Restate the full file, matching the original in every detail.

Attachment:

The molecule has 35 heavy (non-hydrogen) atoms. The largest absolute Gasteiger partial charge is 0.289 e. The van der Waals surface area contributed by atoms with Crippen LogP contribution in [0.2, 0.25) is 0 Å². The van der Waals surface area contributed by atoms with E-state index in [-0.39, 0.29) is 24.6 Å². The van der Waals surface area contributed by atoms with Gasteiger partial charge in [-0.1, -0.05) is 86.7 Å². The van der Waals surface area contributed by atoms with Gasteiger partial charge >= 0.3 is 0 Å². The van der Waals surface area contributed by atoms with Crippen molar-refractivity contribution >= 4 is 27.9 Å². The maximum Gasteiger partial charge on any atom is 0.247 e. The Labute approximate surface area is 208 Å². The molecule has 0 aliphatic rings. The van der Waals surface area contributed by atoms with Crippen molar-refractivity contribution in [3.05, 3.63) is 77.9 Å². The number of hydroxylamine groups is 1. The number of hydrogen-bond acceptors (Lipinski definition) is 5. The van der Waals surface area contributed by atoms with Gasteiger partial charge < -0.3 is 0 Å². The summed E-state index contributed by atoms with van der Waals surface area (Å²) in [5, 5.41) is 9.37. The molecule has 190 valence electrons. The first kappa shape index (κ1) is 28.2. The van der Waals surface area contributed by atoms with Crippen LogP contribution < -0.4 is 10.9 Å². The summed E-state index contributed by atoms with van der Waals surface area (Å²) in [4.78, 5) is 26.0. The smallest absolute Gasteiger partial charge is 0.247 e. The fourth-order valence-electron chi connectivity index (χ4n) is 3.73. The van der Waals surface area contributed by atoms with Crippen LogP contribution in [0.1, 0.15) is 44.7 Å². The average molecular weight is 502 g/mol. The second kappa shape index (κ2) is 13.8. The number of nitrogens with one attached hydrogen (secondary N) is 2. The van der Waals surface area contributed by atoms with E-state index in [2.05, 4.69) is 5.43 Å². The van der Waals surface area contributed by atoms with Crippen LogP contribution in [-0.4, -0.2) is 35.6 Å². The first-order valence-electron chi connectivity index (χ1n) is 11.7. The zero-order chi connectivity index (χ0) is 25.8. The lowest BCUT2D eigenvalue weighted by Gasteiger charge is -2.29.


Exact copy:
The molecule has 35 heavy (non-hydrogen) atoms. The largest absolute Gasteiger partial charge is 0.289 e. The van der Waals surface area contributed by atoms with Crippen LogP contribution in [0.2, 0.25) is 0 Å². The van der Waals surface area contributed by atoms with E-state index in [-0.39, 0.29) is 24.6 Å². The van der Waals surface area contributed by atoms with Gasteiger partial charge in [-0.1, -0.05) is 86.7 Å². The van der Waals surface area contributed by atoms with Gasteiger partial charge >= 0.3 is 0 Å². The van der Waals surface area contributed by atoms with Crippen molar-refractivity contribution >= 4 is 27.9 Å². The maximum Gasteiger partial charge on any atom is 0.247 e. The Labute approximate surface area is 208 Å². The molecule has 0 aliphatic rings. The van der Waals surface area contributed by atoms with Crippen molar-refractivity contribution in [3.05, 3.63) is 77.9 Å². The number of hydroxylamine groups is 1. The number of hydrogen-bond acceptors (Lipinski definition) is 5. The van der Waals surface area contributed by atoms with Gasteiger partial charge < -0.3 is 0 Å². The summed E-state index contributed by atoms with van der Waals surface area (Å²) in [5, 5.41) is 9.37. The molecule has 190 valence electrons. The first kappa shape index (κ1) is 28.2. The van der Waals surface area contributed by atoms with Crippen LogP contribution < -0.4 is 10.9 Å². The summed E-state index contributed by atoms with van der Waals surface area (Å²) in [4.78, 5) is 26.0. The smallest absolute Gasteiger partial charge is 0.247 e. The fourth-order valence-electron chi connectivity index (χ4n) is 3.73. The van der Waals surface area contributed by atoms with Crippen LogP contribution in [0.1, 0.15) is 44.7 Å². The average molecular weight is 502 g/mol. The second kappa shape index (κ2) is 13.8. The number of nitrogens with one attached hydrogen (secondary N) is 2. The van der Waals surface area contributed by atoms with E-state index in [2.05, 4.69) is 5.43 Å². The van der Waals surface area contributed by atoms with Crippen LogP contribution in [-0.4, -0.2) is 35.6 Å². The first-order valence-electron chi connectivity index (χ1n) is 11.7. The zero-order chi connectivity index (χ0) is 25.8. The lowest BCUT2D eigenvalue weighted by Gasteiger charge is -2.29.